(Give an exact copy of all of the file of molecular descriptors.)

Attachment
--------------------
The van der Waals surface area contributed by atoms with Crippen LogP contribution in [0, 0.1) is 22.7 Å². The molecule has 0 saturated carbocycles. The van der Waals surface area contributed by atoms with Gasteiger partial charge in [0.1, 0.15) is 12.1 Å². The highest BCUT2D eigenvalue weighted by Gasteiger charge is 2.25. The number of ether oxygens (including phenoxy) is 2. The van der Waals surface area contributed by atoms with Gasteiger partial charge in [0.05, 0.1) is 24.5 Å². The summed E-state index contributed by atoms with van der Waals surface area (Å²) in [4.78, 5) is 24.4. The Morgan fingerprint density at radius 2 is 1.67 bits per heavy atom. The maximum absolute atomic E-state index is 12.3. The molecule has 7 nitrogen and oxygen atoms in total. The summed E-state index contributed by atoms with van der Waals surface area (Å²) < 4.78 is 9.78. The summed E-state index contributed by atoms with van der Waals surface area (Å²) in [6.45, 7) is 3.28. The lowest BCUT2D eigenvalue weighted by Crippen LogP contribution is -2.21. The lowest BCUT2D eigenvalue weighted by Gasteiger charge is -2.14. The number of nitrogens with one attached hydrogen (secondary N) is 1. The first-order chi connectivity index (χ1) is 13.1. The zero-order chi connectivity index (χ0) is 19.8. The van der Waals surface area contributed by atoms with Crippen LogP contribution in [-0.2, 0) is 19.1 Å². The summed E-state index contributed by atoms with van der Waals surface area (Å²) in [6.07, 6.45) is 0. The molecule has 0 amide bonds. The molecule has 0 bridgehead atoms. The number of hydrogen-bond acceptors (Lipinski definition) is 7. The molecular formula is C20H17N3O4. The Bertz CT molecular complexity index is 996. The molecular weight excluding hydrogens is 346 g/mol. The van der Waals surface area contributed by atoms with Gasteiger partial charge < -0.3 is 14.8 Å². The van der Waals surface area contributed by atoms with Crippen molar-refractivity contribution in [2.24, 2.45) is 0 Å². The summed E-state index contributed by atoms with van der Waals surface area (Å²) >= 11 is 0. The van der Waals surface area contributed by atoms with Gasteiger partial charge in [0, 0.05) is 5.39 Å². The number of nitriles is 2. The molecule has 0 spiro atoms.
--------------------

The van der Waals surface area contributed by atoms with Crippen LogP contribution in [0, 0.1) is 22.7 Å². The molecule has 0 saturated carbocycles. The van der Waals surface area contributed by atoms with Gasteiger partial charge in [0.1, 0.15) is 12.1 Å². The highest BCUT2D eigenvalue weighted by Gasteiger charge is 2.25. The number of ether oxygens (including phenoxy) is 2. The van der Waals surface area contributed by atoms with Gasteiger partial charge in [0.05, 0.1) is 24.5 Å². The summed E-state index contributed by atoms with van der Waals surface area (Å²) in [4.78, 5) is 24.4. The Morgan fingerprint density at radius 2 is 1.67 bits per heavy atom. The maximum absolute atomic E-state index is 12.3. The molecule has 7 nitrogen and oxygen atoms in total. The summed E-state index contributed by atoms with van der Waals surface area (Å²) < 4.78 is 9.78. The summed E-state index contributed by atoms with van der Waals surface area (Å²) in [6.45, 7) is 3.28. The lowest BCUT2D eigenvalue weighted by Crippen LogP contribution is -2.21. The lowest BCUT2D eigenvalue weighted by Gasteiger charge is -2.14. The number of nitrogens with one attached hydrogen (secondary N) is 1. The first-order chi connectivity index (χ1) is 13.1. The zero-order chi connectivity index (χ0) is 19.8. The van der Waals surface area contributed by atoms with Crippen LogP contribution in [-0.2, 0) is 19.1 Å². The summed E-state index contributed by atoms with van der Waals surface area (Å²) in [6.07, 6.45) is 0. The molecule has 0 amide bonds. The molecule has 0 bridgehead atoms. The number of hydrogen-bond acceptors (Lipinski definition) is 7. The molecular formula is C20H17N3O4. The Bertz CT molecular complexity index is 996. The molecular weight excluding hydrogens is 346 g/mol. The van der Waals surface area contributed by atoms with Gasteiger partial charge < -0.3 is 14.8 Å². The van der Waals surface area contributed by atoms with Crippen molar-refractivity contribution in [2.24, 2.45) is 0 Å². The summed E-state index contributed by atoms with van der Waals surface area (Å²) >= 11 is 0. The van der Waals surface area contributed by atoms with Gasteiger partial charge in [0, 0.05) is 5.39 Å². The number of nitriles is 2. The molecule has 0 spiro atoms.